Azure Integration Platforms: Why, Which Aspects, and How to Monitor Them?
With the rise of cloud solutions, digital transformation issues, hybrid architectures, and so on, integration platforms still have an invaluable role to play. Integration platforms are, by definition, at the heart of an organization’s information system and, as such, are crucial to the smooth running of the company.
Cellenza believes that monitoring, KPI analysis, and continual improvement are essential to an integration platform’s success. It covers all aspects of these issues.
APIs in the Integration Platform
APIs now play a critical role in modern integration platforms. The number of APIs within information systems is increasing due to digital transformation projects, APIzation, and the need to consume data faster.
Within your integration platform, APIs will play:
- either an input gateway role: source partners will be able to push data and/or retrieve its processing status; or
- an output gateway role: APIs will allow the various backends to recover data (raw or modified) stored in their respective databases.
Given how vital these components are, it’s essential to address the issues of monitoring, analysis, and Run during the platform’s design stage.
From an infrastructure perspective, monitoring APIs in Azure follows a four-step process:
- API metrics
- Activity logs
- Resource logs
Two API metrics are important: capacity, which helps size the API, and requests, which allow us to analyze the traffic passing through it with feedback to help spot problem areas.
The alerts will be based on metrics to trigger actions such as email, SMS, push notifications, and phone calls.
The activity logs are crucial: they allow us to identify “who, when, what” quickly.
Finally, resource logs are mainly used in debugging sessions. They help us track the operations performed on the Azure resources.
But it’s also important to look at these issues from a functional and business point of view. Using data from the monitoring tools, we try to measure:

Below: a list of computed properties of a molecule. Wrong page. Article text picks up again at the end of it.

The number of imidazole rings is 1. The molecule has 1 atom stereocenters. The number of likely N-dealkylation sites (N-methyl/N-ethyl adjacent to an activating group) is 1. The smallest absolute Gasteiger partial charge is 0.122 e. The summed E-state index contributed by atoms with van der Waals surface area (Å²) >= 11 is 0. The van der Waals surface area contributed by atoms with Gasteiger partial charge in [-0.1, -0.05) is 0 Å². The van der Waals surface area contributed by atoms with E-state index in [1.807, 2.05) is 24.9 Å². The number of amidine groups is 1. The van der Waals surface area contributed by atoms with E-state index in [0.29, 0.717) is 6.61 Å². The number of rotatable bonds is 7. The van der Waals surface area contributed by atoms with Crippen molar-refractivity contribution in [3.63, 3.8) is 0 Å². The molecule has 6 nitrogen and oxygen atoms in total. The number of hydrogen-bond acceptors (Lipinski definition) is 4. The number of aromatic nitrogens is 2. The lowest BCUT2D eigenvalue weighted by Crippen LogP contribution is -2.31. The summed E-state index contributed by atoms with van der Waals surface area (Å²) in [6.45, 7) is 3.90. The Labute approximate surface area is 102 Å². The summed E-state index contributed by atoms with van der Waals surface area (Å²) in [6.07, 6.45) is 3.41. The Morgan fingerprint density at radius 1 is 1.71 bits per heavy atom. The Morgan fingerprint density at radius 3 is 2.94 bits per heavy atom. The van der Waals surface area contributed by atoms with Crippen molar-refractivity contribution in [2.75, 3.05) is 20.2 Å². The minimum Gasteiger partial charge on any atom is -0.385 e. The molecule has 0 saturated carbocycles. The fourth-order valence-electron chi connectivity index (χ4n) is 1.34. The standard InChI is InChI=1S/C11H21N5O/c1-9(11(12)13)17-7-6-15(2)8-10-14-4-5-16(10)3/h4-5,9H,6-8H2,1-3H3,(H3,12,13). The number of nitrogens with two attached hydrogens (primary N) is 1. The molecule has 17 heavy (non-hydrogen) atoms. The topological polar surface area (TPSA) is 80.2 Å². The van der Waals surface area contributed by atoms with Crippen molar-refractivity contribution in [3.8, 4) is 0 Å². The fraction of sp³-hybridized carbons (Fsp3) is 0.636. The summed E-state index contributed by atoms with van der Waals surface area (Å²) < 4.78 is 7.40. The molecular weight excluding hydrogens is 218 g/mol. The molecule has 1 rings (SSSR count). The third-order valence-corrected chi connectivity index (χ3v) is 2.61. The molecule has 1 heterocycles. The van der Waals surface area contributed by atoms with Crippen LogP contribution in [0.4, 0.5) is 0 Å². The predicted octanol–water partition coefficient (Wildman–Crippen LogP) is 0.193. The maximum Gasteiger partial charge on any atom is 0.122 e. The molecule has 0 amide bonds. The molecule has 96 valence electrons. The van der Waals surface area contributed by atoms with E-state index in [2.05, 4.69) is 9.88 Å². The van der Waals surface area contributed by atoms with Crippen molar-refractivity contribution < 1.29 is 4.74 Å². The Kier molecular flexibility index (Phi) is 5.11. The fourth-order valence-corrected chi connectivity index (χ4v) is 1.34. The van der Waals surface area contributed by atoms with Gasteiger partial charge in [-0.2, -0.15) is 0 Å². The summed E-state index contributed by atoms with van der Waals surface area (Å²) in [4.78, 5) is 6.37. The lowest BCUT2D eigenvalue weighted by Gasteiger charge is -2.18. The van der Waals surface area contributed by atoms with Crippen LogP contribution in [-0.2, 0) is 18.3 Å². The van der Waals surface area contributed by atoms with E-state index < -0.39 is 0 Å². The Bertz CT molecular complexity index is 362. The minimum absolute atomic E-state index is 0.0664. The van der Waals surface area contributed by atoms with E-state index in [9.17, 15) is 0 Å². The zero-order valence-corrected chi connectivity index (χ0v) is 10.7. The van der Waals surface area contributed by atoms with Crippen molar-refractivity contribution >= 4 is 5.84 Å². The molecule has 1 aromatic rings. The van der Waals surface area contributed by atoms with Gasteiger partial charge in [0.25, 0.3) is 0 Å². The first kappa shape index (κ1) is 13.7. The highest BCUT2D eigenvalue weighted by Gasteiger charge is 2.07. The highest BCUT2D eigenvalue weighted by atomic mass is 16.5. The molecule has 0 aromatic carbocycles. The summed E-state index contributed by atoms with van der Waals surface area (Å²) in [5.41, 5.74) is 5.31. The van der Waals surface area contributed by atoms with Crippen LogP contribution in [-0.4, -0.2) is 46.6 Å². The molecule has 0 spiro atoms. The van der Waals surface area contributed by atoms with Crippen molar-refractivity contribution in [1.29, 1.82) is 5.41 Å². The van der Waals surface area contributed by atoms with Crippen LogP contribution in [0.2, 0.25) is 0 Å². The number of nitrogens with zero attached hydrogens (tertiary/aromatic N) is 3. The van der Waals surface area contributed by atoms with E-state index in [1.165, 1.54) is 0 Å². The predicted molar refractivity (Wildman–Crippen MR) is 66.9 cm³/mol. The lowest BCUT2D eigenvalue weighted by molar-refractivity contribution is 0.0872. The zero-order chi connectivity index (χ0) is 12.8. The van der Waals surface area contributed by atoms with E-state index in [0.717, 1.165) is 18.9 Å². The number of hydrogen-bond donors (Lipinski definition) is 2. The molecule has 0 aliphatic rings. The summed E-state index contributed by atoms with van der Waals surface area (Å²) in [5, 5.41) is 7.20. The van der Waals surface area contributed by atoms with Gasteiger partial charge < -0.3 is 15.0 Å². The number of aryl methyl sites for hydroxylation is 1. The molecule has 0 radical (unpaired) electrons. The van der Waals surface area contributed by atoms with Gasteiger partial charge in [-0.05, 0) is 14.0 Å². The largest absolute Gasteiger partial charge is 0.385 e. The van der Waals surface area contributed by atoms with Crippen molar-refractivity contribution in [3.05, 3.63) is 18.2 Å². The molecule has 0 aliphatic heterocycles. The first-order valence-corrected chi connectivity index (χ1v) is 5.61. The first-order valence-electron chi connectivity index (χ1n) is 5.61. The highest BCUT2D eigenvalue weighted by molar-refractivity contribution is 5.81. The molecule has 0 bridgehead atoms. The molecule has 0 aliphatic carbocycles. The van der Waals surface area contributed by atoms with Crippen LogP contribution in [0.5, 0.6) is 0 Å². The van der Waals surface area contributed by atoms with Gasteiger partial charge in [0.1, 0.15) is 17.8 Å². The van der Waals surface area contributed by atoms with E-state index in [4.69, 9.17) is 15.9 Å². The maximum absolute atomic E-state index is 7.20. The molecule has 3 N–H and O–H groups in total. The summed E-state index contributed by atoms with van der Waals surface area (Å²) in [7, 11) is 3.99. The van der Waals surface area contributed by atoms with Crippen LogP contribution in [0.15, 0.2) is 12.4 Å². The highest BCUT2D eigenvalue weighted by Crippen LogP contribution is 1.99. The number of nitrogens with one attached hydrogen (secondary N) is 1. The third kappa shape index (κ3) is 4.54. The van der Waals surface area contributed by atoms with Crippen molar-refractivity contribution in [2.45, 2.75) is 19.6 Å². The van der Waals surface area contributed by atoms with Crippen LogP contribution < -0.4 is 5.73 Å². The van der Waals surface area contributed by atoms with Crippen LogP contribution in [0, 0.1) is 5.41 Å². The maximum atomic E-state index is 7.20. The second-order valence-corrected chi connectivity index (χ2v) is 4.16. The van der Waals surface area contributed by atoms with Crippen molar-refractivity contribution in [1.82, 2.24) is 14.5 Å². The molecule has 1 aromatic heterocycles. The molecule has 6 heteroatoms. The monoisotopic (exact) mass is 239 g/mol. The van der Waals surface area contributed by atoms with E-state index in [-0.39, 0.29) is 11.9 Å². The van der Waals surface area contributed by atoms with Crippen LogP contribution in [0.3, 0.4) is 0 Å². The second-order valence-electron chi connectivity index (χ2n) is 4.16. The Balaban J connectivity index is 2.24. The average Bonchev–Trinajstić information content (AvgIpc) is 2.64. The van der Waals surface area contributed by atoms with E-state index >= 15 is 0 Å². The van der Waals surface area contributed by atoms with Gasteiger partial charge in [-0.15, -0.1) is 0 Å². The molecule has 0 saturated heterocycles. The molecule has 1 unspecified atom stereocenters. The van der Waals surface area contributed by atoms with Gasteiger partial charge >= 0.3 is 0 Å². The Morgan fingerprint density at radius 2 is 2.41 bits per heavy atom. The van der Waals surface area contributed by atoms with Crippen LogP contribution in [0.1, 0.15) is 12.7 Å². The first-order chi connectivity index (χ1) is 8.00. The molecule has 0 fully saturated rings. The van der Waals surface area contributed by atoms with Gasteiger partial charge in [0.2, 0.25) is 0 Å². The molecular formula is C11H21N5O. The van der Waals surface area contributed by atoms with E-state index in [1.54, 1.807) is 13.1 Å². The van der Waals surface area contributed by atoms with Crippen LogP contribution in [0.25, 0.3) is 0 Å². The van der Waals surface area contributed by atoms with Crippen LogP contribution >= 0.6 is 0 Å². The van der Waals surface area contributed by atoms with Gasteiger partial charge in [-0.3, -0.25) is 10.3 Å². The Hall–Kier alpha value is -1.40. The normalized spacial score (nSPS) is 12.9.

- API use: which APIs are being used? How many requests?
We also look at who is consuming the APIs. Some of Cellenza’s clients are keen to identify API consumers so they can consider monetizing their APIs and, by extension, their core business.
- API availability
Are the APIs up or down? This information is of significant value to our clients from a technical and business point of view. The goal here is to tell at a glance if critical APIs are available or not and to measure any impact this may have. Decision-makers can use this data to assess the work and urgency required to fix the problem.
- API adoption
KPIs that measure API activity are also used to gauge API adoption levels. Are our APIs being used? Are they finding their consumers? If yes, what can we learn from these figures to continue to improve the API experience? If not, why not? Is the API documentation up to date and relevant?
- Error types and frequency
How many errors does the platform generate? How can we categorize these errors? Are these technical or functional errors inherent in the quality of the data received? It’s critical to be able to generate reports tracking this type of data while keeping in mind that one of the challenges of modern integration platforms is continual improvement.
We can also use tools like Azure WorkBooks or Power BI to create dashboards that present all this information to the Run teams:
The Modern Integration Platform and Its Components
Similarly, we try to monitor each component of the modern integration platform, such as Service Bus, Logic App, Data Factory, Azure Function, etc. As with the APIs, we monitor from an infrastructure standpoint to ensure everything is up and running and from a business standpoint to aid decision-making and continual improvement.
For example, our Logic Apps, which allow us to create separate workflows based on an item or event, may be useful.
In case of problems, it’s imperative to check two things:
- Execution histories to determine the execution status and see if any of the steps are causing issues
- Triggers that indicate whether an action has been completed
Alerts should be placed on failed triggers. This allows you to be informed fast and correct the situation quickly.
Another example: particular attention should be paid to ensure the proper functioning of Service Buses, which are fully managed “enterprise message distributors” and must be monitored just like any other component.
Metrics analysis is the first step toward estimating the Service Bus load. To make interpreting the Services Bus activity logs easier, we recommend you use Kusto queries to identify elements of the following types:
- Management operations in the last X days
- Audit logs from the last hour
- Key vault access
- Errors over a specific period
You can also generate alerts based on this feedback to rectify the situation quickly.